One of my primary interests in teaching and studying music is the relationship and dynamic that develops between the student and teacher. As a teacher it is my responsibility to ensure that I guide my students toward a working knowledge, technical competency, and appreciation and enjoyment of the musical instrument and style they are learning to play. Ideally, a student shares these same goals. However, for many students, and especially with younger children, the concept of playing an instrument is much more appealing than the challenging and often frustrating learning process. This includes developing the physical capabilities required of the instrument, learning the musical fundamentals of notation and rhythm, and dedicating oneself to the sheer repetition and regular practice that is necessary to reach the desired level of proficiency.
To successfully achieve my goal as a teacher, it is essential to cater to each student’s unique style of learning. This may require temporarily compromising a sound and logical lesson plan for a tangential, but more immediately rewarding and impactful impromptu lesson. The advantage to this flexibility is that it enables a teacher to adjust during the course of a lesson to maximize the benefit to the student. Examples of such spur of the moment adjustments include teaching a child a theme from a Mario Bros game instead of “The Ode to Joy,” or allowing him to “compose” and write his own melody, which for that student made reading the notation more fun and rewarding.
It is not solely in my role as a teacher, nor only with children, that I see compromises and negotiations shaping the experience of learning music. In my lessons with my jazz guitar teacher unplanned topics are openly explored with the understanding that prepared materials will always be available for discussion at a later date. Similarly, my teachers of Hindustani (North Indian) music constantly assess my understanding of the music and adapt their teaching accordingly. Lessons are designed and unfold in real time, dictated by the dynamic between teacher and student and the ability of the teacher to recognize the best method to advance the student’s progress.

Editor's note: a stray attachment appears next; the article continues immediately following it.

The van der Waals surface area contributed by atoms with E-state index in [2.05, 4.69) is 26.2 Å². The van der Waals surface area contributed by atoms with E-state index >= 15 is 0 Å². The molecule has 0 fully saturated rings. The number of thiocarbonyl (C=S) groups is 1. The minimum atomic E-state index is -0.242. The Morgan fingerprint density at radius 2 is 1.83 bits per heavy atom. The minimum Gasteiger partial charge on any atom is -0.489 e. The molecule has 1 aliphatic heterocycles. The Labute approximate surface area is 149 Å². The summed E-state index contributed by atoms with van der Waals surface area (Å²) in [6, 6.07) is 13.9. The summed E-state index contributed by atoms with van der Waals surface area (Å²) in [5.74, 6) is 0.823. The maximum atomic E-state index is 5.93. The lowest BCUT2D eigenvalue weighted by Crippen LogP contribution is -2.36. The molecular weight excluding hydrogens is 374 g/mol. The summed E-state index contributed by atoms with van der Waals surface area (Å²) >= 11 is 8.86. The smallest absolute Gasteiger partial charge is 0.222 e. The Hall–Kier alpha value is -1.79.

It is the freedom of the private lesson format, void of strict curricula requirements, that makes private music education so effective. Private music lessons are one of the few opportunities to engage in a meaningful educational activity, acquire and develop a new artistic and creative skill, and experience learning in a completely personalized manner. I can only imagine how much I would have benefited if this same flexibility were regularly practiced in mandatory subjects such as math, English, and science when I was a student.
*As negotiation and compromise are two of my primary interests in music education I suspect there will be a number of posts sharing this title. This is only the first of many.